Mr. Brazier: I saw several hon. Members shaking their heads. Will the hon. Member confirm that it was actually part of the testimony by CAFCASS that it did not regard itself bound by clear pledges made by the Lord Chancellor's Department and, indeed, was openly breaking them?
Mr. Llwyd: The hon. Gentleman has jumped ahead of me. I was getting to that point.
The hon. Gentleman is absolutely right. I am indebted to him for much of the information that I am relying on today. CAFCASS argued that, being a non-departmental public body, it was therefore independent of the Lord Chancellor's Department and the project team and, accordingly, was not bound by any statements made apparently on CAFCASS's behalf. It further argued that guardians should have known that and accordingly should have set no store by any of the comments or promises made by the Lord Chancellor's Department. The learned judge was very unimpressed by that argument and cited CAFCASS's own statements to guardians that the Lord Chancellor had the final say on the contracts to be offered to guardians.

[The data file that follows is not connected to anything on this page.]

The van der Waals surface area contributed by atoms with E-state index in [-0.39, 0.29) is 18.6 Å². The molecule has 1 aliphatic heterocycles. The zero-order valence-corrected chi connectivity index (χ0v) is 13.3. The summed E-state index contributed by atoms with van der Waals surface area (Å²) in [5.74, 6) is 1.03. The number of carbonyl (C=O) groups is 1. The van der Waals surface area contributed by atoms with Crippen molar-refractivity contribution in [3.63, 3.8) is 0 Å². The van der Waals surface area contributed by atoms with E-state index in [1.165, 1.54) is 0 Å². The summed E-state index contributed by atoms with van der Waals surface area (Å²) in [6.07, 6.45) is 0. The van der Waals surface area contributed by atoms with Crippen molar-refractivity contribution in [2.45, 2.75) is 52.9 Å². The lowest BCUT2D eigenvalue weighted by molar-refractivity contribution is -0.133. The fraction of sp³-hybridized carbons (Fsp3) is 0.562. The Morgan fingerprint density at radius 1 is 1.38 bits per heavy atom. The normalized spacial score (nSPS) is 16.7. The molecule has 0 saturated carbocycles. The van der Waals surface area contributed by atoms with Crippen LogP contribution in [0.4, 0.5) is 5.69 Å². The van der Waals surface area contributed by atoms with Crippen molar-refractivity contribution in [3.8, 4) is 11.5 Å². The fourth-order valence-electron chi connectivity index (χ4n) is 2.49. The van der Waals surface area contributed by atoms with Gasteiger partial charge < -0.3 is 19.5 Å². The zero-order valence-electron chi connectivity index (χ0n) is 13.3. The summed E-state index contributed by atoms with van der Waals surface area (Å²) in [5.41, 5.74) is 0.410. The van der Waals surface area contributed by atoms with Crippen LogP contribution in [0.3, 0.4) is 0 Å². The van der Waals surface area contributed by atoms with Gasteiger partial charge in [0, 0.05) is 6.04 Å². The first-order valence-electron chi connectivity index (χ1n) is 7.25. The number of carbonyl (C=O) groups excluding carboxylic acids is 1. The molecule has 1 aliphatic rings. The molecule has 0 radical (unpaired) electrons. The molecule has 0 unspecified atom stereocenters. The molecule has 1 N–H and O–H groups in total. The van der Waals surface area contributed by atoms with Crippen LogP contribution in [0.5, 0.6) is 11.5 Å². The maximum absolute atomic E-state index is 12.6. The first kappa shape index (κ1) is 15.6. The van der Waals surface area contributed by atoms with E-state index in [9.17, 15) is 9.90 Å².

It is obviously worrying to anyone who has concern for parliamentary democracy that a public body should take the view that the Lord Chancellor's promises to Members of Parliament on its behalf places no obligations on it. What, then, is the point of Members of Parliament writing to the Lord Chancellor and the Ministers concerned if bodies such as CAFCASS consider themselves unfettered by the response? I am sure that, in due course, the Parliamentary Secretary will wish to say a word or two about that.